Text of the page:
Life In Birmingham
Birmingham is the second largest and most populous city in the UK after London. Covering over 80 square miles, it also makes one of the largest cities in Europe. It is a major business and tourist center with buildings of varying architectural designs. This coupled with the culture of the Brummies conspire to make Birmingham a vibrant and dynamic city.
There are several things that define life in any city: The people, culture and infrastructure. By the time we are through with discussing each of these, you will have an idea of what living in Birmingham is like.
The people of Birmingham
Though English-speaking people have been described as frosty by a few people, people living in Birmingham paint a whole new picture of friendliness and hospitability. It is not uncommon to find people chatting in shops and bars, unlike in London. Brummies are also not as pretentious as the people of London or as proud as people living in northern UK cities. Birmingham is literally and metaphorically the middle ground between the north and London.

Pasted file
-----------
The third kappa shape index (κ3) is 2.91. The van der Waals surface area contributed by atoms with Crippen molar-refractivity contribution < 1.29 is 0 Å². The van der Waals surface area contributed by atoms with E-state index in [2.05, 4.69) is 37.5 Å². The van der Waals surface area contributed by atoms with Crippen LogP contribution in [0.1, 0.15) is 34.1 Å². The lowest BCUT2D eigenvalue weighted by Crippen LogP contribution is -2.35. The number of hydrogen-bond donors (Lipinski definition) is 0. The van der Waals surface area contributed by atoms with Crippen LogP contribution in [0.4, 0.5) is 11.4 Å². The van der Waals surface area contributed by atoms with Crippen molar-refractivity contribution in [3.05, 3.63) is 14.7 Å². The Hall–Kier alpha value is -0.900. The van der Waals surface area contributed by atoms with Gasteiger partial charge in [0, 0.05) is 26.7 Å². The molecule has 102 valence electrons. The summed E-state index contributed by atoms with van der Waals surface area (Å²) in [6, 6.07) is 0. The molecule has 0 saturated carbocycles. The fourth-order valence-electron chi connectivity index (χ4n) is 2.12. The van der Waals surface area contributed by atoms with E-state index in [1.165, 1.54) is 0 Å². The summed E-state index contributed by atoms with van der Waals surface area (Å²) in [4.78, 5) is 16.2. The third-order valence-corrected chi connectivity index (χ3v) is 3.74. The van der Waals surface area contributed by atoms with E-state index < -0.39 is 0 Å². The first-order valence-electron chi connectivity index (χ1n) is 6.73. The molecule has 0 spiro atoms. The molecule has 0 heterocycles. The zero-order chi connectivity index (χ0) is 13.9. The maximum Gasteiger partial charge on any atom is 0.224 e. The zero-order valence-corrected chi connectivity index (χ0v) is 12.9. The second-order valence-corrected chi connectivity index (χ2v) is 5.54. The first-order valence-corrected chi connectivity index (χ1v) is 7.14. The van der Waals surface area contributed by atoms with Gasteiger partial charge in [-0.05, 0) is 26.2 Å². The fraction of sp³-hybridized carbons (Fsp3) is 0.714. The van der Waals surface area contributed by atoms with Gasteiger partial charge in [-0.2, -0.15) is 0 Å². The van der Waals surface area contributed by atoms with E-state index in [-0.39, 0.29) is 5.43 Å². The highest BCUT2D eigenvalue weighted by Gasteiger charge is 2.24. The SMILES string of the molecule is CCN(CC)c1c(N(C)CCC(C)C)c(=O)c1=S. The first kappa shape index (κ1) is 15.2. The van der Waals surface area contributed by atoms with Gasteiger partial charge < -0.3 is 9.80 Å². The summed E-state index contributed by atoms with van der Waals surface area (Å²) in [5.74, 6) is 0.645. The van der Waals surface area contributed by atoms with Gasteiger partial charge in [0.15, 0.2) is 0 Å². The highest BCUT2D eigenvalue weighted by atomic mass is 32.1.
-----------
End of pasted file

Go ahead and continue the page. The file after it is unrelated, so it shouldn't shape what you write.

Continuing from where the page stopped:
Without mentioning football which is the most popular culture in the UK, Birmingham hosts a rich variety of great events due to the large community of people from different origins. There are many Caribbean, Irish and South Asian immigrants. Consequently, big events like St. Patrick’s Day, Diwali Fireworks and Handsworth Carnival are a commonplace in the cosmopolitan city.
Infrastructure and environment
Birmingham’s architecture portrays great ambition. Amazing brutalist buildings such as the Nat West Tower and the old Central Library are the epitome of the re-build of the city after the Second World War. Unlike many big cities in other parts of the world, Birmingham has many trees. In fact, living in some areas around the city such as Bourneville and Edgbaston may make you feel like you are not in a city. Housing is reasonably priced as compared to London, thus giving you an opportunity to have a big city life without much of a hassle.
Though public transport channels are not as well-planned as in London, Birmingham enjoys being connected to the rest of the country. It has 9 local rail lines which quickly link you to services to UK cities and towns